Testimonies are popular because preaching Christ and the gospel has become not just unnecessary, but “boring” to many evangelicals.
Numbers 11 and John 6 show us that Jesus as our Mediator is better than Moses the mediator between God and Israel. Unlike Moses, even in his darkest hour, Christ did not grumble against God about the rebellious people he was saving. Instead, he prayed for their salvation and for God to be with them.
New Horizons magazine has a special issue on Worship in its June 2009 edition. Here’s an excerpt: “That the sacraments are sacred signs and seals of the covenant of grace and are the visible word of God tells us that they play a vital role as an element of worship. The central element of Reformed worship… is the reading, but especially the preaching, of the Word of God.”
“Apart from election, no one will be saved because we are all totally depraved. Election compels evangelism. Election leads to holiness. Rejecting particular redemption leads to a confusion among the Persons of the Trinity in the work of salvation.” — Dr. Joel R. Beeke
CBSNews.com reports that U. S. military detention centers in Iraq, Afghanistan and Guantanamo Bay systematically used loud music on hundreds of suspected terrorist detainees. The tactic was designed “to create fear, disorient … and prolong capture shock.” What does this have to do with churches?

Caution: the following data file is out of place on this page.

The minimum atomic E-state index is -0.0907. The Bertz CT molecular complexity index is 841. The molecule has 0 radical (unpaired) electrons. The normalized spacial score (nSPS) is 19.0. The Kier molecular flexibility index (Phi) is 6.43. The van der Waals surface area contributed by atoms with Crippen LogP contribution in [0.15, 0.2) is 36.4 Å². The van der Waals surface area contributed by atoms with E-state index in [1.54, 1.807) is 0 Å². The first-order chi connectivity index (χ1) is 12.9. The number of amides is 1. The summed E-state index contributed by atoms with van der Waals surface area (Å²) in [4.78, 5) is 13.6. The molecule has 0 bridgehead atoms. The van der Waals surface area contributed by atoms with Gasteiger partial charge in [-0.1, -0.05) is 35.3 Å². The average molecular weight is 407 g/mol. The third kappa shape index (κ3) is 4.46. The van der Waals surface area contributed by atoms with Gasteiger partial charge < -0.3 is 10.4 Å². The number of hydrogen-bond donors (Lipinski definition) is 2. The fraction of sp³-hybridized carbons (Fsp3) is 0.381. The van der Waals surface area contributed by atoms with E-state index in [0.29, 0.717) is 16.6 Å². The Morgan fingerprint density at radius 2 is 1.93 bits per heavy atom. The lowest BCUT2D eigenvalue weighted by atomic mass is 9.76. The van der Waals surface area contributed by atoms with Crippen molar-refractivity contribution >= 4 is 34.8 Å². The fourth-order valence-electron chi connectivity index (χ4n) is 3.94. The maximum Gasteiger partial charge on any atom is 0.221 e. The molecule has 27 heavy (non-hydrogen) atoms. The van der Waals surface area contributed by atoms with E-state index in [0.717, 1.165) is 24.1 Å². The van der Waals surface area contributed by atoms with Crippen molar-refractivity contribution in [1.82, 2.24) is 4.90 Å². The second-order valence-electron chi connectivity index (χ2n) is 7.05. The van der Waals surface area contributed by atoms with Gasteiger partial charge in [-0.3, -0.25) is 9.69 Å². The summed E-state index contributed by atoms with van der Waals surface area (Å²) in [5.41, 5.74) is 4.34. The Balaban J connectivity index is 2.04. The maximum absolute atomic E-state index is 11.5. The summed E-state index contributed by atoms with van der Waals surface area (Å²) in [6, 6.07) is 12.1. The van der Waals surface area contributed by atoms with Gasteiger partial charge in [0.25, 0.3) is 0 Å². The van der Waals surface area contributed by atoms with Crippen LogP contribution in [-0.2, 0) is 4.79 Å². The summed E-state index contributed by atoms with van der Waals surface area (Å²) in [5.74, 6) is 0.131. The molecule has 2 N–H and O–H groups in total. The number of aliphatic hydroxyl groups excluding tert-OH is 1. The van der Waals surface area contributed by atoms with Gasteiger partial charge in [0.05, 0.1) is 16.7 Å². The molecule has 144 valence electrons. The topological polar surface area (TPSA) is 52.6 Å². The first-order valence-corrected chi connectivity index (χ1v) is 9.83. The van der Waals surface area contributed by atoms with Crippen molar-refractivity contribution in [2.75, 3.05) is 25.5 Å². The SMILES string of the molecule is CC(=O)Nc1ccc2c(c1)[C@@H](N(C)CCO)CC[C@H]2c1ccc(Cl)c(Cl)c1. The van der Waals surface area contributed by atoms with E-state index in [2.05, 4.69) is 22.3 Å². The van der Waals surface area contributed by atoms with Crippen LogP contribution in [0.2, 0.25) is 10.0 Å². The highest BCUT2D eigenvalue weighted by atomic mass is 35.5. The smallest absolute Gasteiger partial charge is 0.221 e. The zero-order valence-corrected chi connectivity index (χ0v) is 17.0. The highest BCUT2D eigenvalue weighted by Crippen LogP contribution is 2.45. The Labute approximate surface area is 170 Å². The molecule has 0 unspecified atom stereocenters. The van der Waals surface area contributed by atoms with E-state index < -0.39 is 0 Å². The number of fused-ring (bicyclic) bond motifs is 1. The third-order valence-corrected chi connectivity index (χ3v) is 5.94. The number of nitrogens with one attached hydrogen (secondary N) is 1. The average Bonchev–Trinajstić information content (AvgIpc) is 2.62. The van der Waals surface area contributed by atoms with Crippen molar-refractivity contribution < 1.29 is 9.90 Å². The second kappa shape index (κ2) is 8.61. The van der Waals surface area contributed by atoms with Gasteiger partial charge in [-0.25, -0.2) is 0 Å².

Rowan Williams, the Archbishop of Canterbury, recently weighed in again, this time with a profound thought that “Beatles songs are as likely to explain Christianity as the Bible.” Essentially equating rock bands with the Holy Spirit, he says, “They [rock music] are able to open our imagination to a way of thinking about God that we’ve become deaf to in church language.”
After a two-year “self-review process” in which it solicited questions and concerns about the examination, the Presbyteries’ Cooperative Committee on Examinations (PCCEC) has junked a couple of exegetical examination requirements: (1) a working knowledge of Biblical Greek and Hebrew; and (2) understanding the “principal meaning” of the assigned examination text.
Bill Hybels’ address at the 2008 Leadership Summit was the result of months of studying Mother Teresa. He told 50,000 attendees that no one has affected him more deeply than Mother Teresa. Why do Hybels and other pop evangelical leaders frequently praise their non-Biblical, even non-Christian, heroes?